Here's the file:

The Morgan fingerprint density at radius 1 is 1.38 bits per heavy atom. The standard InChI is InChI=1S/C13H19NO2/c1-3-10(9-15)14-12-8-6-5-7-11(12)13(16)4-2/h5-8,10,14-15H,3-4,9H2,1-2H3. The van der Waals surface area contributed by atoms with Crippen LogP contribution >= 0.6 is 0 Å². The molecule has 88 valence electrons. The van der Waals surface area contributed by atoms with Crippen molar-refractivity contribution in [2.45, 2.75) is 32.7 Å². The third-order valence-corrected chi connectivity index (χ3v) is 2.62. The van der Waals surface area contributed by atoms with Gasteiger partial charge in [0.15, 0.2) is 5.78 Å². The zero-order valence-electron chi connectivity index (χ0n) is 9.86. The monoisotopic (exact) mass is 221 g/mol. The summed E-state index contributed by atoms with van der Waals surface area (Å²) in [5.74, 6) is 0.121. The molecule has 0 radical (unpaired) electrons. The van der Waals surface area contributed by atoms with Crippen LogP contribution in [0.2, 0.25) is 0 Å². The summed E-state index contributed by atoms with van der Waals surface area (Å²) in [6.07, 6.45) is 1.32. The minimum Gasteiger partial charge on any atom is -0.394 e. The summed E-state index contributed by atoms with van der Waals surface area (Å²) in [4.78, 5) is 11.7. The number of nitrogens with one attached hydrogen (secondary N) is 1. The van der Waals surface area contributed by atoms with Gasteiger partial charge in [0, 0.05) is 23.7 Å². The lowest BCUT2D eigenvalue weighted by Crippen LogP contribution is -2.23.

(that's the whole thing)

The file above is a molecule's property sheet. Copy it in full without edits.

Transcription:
The Morgan fingerprint density at radius 1 is 1.38 bits per heavy atom. The standard InChI is InChI=1S/C13H19NO2/c1-3-10(9-15)14-12-8-6-5-7-11(12)13(16)4-2/h5-8,10,14-15H,3-4,9H2,1-2H3. The van der Waals surface area contributed by atoms with Crippen LogP contribution >= 0.6 is 0 Å². The molecule has 88 valence electrons. The van der Waals surface area contributed by atoms with Crippen molar-refractivity contribution in [2.45, 2.75) is 32.7 Å². The third-order valence-corrected chi connectivity index (χ3v) is 2.62. The van der Waals surface area contributed by atoms with Gasteiger partial charge in [0.15, 0.2) is 5.78 Å². The zero-order valence-electron chi connectivity index (χ0n) is 9.86. The monoisotopic (exact) mass is 221 g/mol. The summed E-state index contributed by atoms with van der Waals surface area (Å²) in [5.74, 6) is 0.121. The molecule has 0 radical (unpaired) electrons. The van der Waals surface area contributed by atoms with Crippen LogP contribution in [0.2, 0.25) is 0 Å². The summed E-state index contributed by atoms with van der Waals surface area (Å²) in [6.07, 6.45) is 1.32. The minimum Gasteiger partial charge on any atom is -0.394 e. The summed E-state index contributed by atoms with van der Waals surface area (Å²) in [4.78, 5) is 11.7. The number of nitrogens with one attached hydrogen (secondary N) is 1. The van der Waals surface area contributed by atoms with Gasteiger partial charge in [0, 0.05) is 23.7 Å². The lowest BCUT2D eigenvalue weighted by Crippen LogP contribution is -2.23.